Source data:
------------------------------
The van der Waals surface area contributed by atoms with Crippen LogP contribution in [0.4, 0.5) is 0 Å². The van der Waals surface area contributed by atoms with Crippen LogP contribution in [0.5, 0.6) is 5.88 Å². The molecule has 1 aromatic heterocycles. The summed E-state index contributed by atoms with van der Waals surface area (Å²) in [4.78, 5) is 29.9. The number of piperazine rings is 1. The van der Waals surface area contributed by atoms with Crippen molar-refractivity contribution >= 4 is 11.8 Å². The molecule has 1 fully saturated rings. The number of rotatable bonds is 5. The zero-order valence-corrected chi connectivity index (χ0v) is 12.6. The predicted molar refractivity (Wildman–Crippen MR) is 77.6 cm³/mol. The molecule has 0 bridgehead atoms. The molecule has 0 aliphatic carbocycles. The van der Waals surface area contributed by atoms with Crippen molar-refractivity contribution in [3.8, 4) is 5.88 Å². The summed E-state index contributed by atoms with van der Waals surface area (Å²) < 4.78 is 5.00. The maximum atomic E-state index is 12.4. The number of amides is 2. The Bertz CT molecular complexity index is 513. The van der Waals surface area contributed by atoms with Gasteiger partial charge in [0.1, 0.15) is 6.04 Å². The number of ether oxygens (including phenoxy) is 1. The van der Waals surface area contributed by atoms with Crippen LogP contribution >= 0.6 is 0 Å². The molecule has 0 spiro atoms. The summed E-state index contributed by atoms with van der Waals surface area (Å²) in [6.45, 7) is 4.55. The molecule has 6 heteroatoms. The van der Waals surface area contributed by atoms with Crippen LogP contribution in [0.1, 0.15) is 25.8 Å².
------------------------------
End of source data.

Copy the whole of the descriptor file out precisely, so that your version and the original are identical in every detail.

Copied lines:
The van der Waals surface area contributed by atoms with Crippen LogP contribution in [0.4, 0.5) is 0 Å². The van der Waals surface area contributed by atoms with Crippen LogP contribution in [0.5, 0.6) is 5.88 Å². The molecule has 1 aromatic heterocycles. The summed E-state index contributed by atoms with van der Waals surface area (Å²) in [4.78, 5) is 29.9. The number of piperazine rings is 1. The van der Waals surface area contributed by atoms with Crippen molar-refractivity contribution >= 4 is 11.8 Å². The molecule has 1 fully saturated rings. The number of rotatable bonds is 5. The zero-order valence-corrected chi connectivity index (χ0v) is 12.6. The predicted molar refractivity (Wildman–Crippen MR) is 77.6 cm³/mol. The molecule has 0 bridgehead atoms. The molecule has 0 aliphatic carbocycles. The van der Waals surface area contributed by atoms with Crippen molar-refractivity contribution in [3.8, 4) is 5.88 Å². The summed E-state index contributed by atoms with van der Waals surface area (Å²) < 4.78 is 5.00. The maximum atomic E-state index is 12.4. The number of amides is 2. The Bertz CT molecular complexity index is 513. The van der Waals surface area contributed by atoms with Gasteiger partial charge in [0.1, 0.15) is 6.04 Å². The number of ether oxygens (including phenoxy) is 1. The van der Waals surface area contributed by atoms with Crippen LogP contribution >= 0.6 is 0 Å². The molecule has 0 spiro atoms. The summed E-state index contributed by atoms with van der Waals surface area (Å²) in [6.45, 7) is 4.55. The molecule has 6 heteroatoms. The van der Waals surface area contributed by atoms with Crippen LogP contribution in [0.1, 0.15) is 25.8 Å².